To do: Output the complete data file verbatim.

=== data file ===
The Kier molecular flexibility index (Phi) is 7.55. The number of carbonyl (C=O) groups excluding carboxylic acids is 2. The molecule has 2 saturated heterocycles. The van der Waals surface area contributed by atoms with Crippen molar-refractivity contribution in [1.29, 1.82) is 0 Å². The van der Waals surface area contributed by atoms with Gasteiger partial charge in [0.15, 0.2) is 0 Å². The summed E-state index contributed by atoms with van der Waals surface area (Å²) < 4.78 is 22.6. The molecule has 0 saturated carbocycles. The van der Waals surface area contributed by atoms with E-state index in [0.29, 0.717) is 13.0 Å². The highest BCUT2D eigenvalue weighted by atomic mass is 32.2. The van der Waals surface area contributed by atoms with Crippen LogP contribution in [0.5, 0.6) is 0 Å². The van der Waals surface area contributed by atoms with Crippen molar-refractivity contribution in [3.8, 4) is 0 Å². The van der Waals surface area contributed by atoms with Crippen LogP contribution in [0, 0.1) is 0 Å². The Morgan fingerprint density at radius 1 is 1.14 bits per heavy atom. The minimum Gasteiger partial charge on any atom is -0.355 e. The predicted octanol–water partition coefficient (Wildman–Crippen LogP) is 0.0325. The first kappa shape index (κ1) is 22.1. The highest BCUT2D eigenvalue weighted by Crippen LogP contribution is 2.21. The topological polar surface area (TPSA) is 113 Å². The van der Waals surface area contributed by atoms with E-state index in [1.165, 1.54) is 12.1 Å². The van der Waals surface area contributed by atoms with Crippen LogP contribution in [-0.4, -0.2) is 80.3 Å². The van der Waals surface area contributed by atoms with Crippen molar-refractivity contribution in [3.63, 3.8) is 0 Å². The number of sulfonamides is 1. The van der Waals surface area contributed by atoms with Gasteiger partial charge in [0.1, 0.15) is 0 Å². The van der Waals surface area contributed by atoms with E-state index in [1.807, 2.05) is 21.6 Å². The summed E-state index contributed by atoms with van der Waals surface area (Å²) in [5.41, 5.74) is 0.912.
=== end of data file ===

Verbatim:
The Kier molecular flexibility index (Phi) is 7.55. The number of carbonyl (C=O) groups excluding carboxylic acids is 2. The molecule has 2 saturated heterocycles. The van der Waals surface area contributed by atoms with Crippen molar-refractivity contribution in [1.29, 1.82) is 0 Å². The van der Waals surface area contributed by atoms with Gasteiger partial charge in [0.15, 0.2) is 0 Å². The summed E-state index contributed by atoms with van der Waals surface area (Å²) < 4.78 is 22.6. The molecule has 0 saturated carbocycles. The van der Waals surface area contributed by atoms with E-state index in [0.29, 0.717) is 13.0 Å². The highest BCUT2D eigenvalue weighted by atomic mass is 32.2. The van der Waals surface area contributed by atoms with Crippen LogP contribution in [0.5, 0.6) is 0 Å². The van der Waals surface area contributed by atoms with Crippen molar-refractivity contribution in [3.8, 4) is 0 Å². The van der Waals surface area contributed by atoms with Crippen LogP contribution in [0, 0.1) is 0 Å². The Morgan fingerprint density at radius 1 is 1.14 bits per heavy atom. The minimum Gasteiger partial charge on any atom is -0.355 e. The predicted octanol–water partition coefficient (Wildman–Crippen LogP) is 0.0325. The first kappa shape index (κ1) is 22.1. The highest BCUT2D eigenvalue weighted by Crippen LogP contribution is 2.21. The topological polar surface area (TPSA) is 113 Å². The van der Waals surface area contributed by atoms with E-state index in [1.165, 1.54) is 12.1 Å². The van der Waals surface area contributed by atoms with Crippen LogP contribution in [-0.4, -0.2) is 80.3 Å². The van der Waals surface area contributed by atoms with Crippen molar-refractivity contribution in [3.63, 3.8) is 0 Å². The number of sulfonamides is 1. The van der Waals surface area contributed by atoms with Gasteiger partial charge in [0.1, 0.15) is 0 Å². The van der Waals surface area contributed by atoms with E-state index in [1.807, 2.05) is 21.6 Å². The summed E-state index contributed by atoms with van der Waals surface area (Å²) in [5.41, 5.74) is 0.912.